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This article has been peer reviewed. It is the authors' final version prior to publication in Langenbeck's Archives of Surgery, Volume 402, Issue 8, December 2018, Pages 1153–1158.

The published version is available at Copyright © Springer-Verlag


BACKGROUND: The Siewert classification system for gastroesophageal junction adenocarcinoma has provided morphological and topographical information to help guide surgical decision-making. Evidence has shown that Siewert I and III tumors are distinct entities with differing epidemiologic and histologic characteristics and distinct patterns of disease progression, requiring different treatment. Siewert II tumors share some of the characteristics of type I and III lesions, and the surgical approach is not universally agreed upon. Appropriate surgical options include transthoracic esophagogastrectomy, transhiatal esophagectomy, and transabdominal extended total gastrectomy.

PURPOSE: A review of the available evidence of the surgical management of Siewert II tumors is presented.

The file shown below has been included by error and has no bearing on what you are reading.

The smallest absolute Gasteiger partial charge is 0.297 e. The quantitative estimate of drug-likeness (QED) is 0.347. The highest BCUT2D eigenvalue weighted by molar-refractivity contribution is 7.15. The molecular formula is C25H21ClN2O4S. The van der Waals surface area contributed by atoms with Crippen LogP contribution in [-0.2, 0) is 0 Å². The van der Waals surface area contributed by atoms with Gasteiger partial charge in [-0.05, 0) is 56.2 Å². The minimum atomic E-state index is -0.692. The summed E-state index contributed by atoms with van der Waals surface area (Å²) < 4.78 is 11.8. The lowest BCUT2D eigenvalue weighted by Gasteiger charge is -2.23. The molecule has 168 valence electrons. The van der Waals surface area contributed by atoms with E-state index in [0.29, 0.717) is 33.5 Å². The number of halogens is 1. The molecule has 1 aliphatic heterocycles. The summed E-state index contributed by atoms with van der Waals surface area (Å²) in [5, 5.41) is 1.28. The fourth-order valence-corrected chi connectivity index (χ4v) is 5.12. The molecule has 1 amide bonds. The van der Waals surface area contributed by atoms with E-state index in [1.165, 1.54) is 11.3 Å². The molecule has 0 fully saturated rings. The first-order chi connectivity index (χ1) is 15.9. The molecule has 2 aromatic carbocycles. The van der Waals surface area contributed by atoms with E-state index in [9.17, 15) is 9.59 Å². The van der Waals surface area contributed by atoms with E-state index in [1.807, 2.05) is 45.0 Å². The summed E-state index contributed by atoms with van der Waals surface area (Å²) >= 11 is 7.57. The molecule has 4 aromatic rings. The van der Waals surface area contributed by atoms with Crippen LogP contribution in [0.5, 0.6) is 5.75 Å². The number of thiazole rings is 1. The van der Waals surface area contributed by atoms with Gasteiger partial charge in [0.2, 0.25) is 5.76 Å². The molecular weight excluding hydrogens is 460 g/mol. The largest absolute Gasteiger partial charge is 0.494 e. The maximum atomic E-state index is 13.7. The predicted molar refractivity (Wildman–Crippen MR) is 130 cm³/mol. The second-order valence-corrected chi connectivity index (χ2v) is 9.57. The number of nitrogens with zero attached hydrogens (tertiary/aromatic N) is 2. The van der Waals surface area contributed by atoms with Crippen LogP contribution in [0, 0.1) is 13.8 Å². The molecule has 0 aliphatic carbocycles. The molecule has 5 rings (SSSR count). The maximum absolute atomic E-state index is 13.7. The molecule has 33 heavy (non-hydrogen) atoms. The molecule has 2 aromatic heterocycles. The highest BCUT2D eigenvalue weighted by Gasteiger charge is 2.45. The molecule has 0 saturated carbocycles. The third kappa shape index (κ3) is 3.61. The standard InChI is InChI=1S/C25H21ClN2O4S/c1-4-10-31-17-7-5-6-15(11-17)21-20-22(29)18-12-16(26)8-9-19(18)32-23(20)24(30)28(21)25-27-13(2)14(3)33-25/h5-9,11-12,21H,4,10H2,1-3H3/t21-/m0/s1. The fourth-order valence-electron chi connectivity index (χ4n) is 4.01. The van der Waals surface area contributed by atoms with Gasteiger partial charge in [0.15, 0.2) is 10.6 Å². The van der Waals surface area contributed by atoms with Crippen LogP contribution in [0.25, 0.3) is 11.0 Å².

CONCLUSIONS: Careful review of the data appear to support the fact that a satisfactory oncologic resection can be achieved via a transabdominal extended total gastrectomy with a slight advantage in terms of perioperative complications, and overall postoperative quality of life. Overall and disease-free survival compares favorably to the transthoracic approach. These results can be achieved with careful selection of patients balancing more than just the Siewert type in the decision-making but considering also preoperative T and N stages, histological type (diffuse type requiring longer margins that are not always achievable via gastrectomy), and the presence of Barrett's esophagus.

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